Learning Radiology xray montage

Gastric Polyps

General Considerations

  • Most common benign gastric tumor
  • Associated with:
    • Hyperacidity and ulcers
    •  Chronic atrophic gastritis
    • Gastric carcinoma
  • Low incidence of malignant transformation

Clinical Findings

  • Usually found incidentally
  • Can become inflamed and eroded
  • Bleeding is rare
  • Large polyps near antrum can cause gastric outlet obstruction

Hyperplastic polyp (inflammatory polyp) (75-90%)

  • Proliferated gastric mucosa and inflammatory cells
  • Associated with pernicious anemia
  • Random distribution in stomach
  • Usually multiple
  • Usually <1cm with no progression
  • No malignant potential

Adenomatous polyp (10-20%)

  • True neoplasm with very low malignant potential (<4%)
  • Associated with Gardner’s syndrome, juvenile polyposis and Cronkhite-Canada syndrome
  • Occurs more commonly in antrum
  • Often single
  • Usually>1.5cm in size
  • Occurs in patients over 50 years old

Hamartomatous polyp (rare)

  • Densely packed gastric glands
  • Associated with Peutz-Jeghers syndrome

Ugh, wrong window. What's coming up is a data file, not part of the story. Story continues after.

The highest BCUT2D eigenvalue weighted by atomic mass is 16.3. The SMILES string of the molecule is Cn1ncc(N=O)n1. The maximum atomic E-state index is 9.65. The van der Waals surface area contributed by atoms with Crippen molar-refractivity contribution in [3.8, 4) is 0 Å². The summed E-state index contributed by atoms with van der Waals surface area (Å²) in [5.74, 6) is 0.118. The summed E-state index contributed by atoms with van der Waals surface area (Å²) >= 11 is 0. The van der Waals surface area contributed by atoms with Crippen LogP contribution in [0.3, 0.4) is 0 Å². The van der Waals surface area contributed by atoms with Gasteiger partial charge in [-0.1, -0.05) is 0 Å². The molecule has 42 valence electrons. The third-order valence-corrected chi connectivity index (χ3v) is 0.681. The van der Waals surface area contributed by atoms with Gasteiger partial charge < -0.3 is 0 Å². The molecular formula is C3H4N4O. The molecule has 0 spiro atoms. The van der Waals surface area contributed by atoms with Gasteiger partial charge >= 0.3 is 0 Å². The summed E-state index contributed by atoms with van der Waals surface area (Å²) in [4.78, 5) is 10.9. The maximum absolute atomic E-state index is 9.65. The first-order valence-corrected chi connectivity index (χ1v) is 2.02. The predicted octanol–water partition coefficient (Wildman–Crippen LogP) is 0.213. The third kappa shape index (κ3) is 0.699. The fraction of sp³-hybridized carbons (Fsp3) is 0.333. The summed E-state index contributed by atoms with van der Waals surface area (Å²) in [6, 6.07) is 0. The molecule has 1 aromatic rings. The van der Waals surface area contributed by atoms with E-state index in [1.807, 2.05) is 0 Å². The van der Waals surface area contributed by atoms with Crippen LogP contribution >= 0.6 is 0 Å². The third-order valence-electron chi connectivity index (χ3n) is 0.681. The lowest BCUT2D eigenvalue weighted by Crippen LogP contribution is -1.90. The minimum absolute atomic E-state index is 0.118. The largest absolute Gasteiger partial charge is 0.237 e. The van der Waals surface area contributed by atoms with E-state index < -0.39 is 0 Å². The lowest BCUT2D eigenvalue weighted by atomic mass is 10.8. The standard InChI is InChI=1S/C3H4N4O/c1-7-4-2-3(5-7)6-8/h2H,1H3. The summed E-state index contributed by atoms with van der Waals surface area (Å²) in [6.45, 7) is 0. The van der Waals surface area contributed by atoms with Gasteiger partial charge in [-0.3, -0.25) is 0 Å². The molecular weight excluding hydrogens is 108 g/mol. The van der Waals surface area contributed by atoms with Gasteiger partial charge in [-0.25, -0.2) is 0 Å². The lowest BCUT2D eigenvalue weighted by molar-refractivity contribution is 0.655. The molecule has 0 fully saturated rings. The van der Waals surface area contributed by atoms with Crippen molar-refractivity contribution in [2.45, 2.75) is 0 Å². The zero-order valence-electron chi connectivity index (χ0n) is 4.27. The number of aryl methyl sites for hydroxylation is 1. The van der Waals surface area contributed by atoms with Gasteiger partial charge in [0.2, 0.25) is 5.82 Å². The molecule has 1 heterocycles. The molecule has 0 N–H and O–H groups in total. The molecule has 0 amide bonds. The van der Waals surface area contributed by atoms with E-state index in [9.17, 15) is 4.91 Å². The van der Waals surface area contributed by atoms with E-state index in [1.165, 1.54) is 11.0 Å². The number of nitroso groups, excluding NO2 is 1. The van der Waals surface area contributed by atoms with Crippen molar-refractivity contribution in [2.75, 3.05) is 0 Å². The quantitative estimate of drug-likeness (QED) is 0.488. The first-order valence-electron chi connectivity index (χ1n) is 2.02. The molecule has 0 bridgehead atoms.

• Usually <2cm in diameter

Retention polyp (rare)

            • Dilated cystic glands

            • Associated with Cronkhite-Canada syndrome

Villous polyp (rare)

            • Can undergo malignant transformation



            • Menetrier disease (antrum is spared)

            • Eosinophilic polyps

            • Lymphoma

            • Carcinoma

            • Pancreatic rest (antrum)

Hyperplastic gastric polyps

Hyperplastic gastric polyps

Hyperplastic gastric polyps. Upper photo. White arrows point to multiple filling defects on the anterior and posterior walls of the stomach, some outlined by the barium pool, others etched in barium representing numerous, small gastric polyps. Bottom photo: The same polyps are again shown (blue arrows).
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